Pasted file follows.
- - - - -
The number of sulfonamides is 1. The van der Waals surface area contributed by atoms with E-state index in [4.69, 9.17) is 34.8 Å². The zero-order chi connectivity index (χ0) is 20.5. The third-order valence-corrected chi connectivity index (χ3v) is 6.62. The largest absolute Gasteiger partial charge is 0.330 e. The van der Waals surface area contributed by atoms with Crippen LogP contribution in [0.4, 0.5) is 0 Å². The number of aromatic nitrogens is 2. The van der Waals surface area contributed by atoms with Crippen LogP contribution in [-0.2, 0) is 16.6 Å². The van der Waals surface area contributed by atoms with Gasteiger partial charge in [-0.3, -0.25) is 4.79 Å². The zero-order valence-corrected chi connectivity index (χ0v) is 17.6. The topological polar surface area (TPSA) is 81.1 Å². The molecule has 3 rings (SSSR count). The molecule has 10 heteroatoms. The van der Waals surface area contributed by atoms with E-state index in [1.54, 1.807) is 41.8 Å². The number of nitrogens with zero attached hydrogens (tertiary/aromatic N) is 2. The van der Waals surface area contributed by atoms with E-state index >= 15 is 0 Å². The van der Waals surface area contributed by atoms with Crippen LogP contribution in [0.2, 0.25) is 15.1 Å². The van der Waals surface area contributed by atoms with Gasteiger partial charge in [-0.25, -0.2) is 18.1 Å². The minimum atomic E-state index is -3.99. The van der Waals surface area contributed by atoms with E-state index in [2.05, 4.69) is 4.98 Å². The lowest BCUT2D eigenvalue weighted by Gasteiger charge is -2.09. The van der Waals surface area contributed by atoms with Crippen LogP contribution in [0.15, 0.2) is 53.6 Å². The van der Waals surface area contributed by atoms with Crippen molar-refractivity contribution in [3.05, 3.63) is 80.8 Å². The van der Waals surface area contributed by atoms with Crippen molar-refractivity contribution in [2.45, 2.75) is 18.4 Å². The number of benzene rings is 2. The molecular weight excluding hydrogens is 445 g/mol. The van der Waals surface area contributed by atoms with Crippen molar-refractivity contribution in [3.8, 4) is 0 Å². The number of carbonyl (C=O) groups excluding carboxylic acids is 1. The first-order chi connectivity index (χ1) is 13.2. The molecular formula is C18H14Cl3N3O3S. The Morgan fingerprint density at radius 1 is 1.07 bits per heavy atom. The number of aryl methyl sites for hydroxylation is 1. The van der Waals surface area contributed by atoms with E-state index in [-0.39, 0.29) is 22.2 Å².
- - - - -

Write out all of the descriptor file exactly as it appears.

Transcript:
The number of sulfonamides is 1. The van der Waals surface area contributed by atoms with E-state index in [4.69, 9.17) is 34.8 Å². The zero-order chi connectivity index (χ0) is 20.5. The third-order valence-corrected chi connectivity index (χ3v) is 6.62. The largest absolute Gasteiger partial charge is 0.330 e. The van der Waals surface area contributed by atoms with Crippen LogP contribution in [0.4, 0.5) is 0 Å². The number of aromatic nitrogens is 2. The van der Waals surface area contributed by atoms with Crippen LogP contribution in [-0.2, 0) is 16.6 Å². The van der Waals surface area contributed by atoms with Gasteiger partial charge in [-0.3, -0.25) is 4.79 Å². The zero-order valence-corrected chi connectivity index (χ0v) is 17.6. The topological polar surface area (TPSA) is 81.1 Å². The molecule has 3 rings (SSSR count). The molecule has 10 heteroatoms. The van der Waals surface area contributed by atoms with E-state index in [1.54, 1.807) is 41.8 Å². The number of nitrogens with zero attached hydrogens (tertiary/aromatic N) is 2. The van der Waals surface area contributed by atoms with E-state index >= 15 is 0 Å². The van der Waals surface area contributed by atoms with Crippen LogP contribution in [0.2, 0.25) is 15.1 Å². The van der Waals surface area contributed by atoms with Gasteiger partial charge in [-0.25, -0.2) is 18.1 Å². The minimum atomic E-state index is -3.99. The van der Waals surface area contributed by atoms with E-state index in [2.05, 4.69) is 4.98 Å². The lowest BCUT2D eigenvalue weighted by Gasteiger charge is -2.09. The van der Waals surface area contributed by atoms with Crippen LogP contribution in [0.15, 0.2) is 53.6 Å². The van der Waals surface area contributed by atoms with Crippen molar-refractivity contribution in [3.05, 3.63) is 80.8 Å². The van der Waals surface area contributed by atoms with Crippen molar-refractivity contribution in [2.45, 2.75) is 18.4 Å². The number of benzene rings is 2. The molecular weight excluding hydrogens is 445 g/mol. The van der Waals surface area contributed by atoms with Crippen molar-refractivity contribution in [3.8, 4) is 0 Å². The number of carbonyl (C=O) groups excluding carboxylic acids is 1. The first-order chi connectivity index (χ1) is 13.2. The molecular formula is C18H14Cl3N3O3S. The Morgan fingerprint density at radius 1 is 1.07 bits per heavy atom. The number of aryl methyl sites for hydroxylation is 1. The van der Waals surface area contributed by atoms with E-state index in [-0.39, 0.29) is 22.2 Å².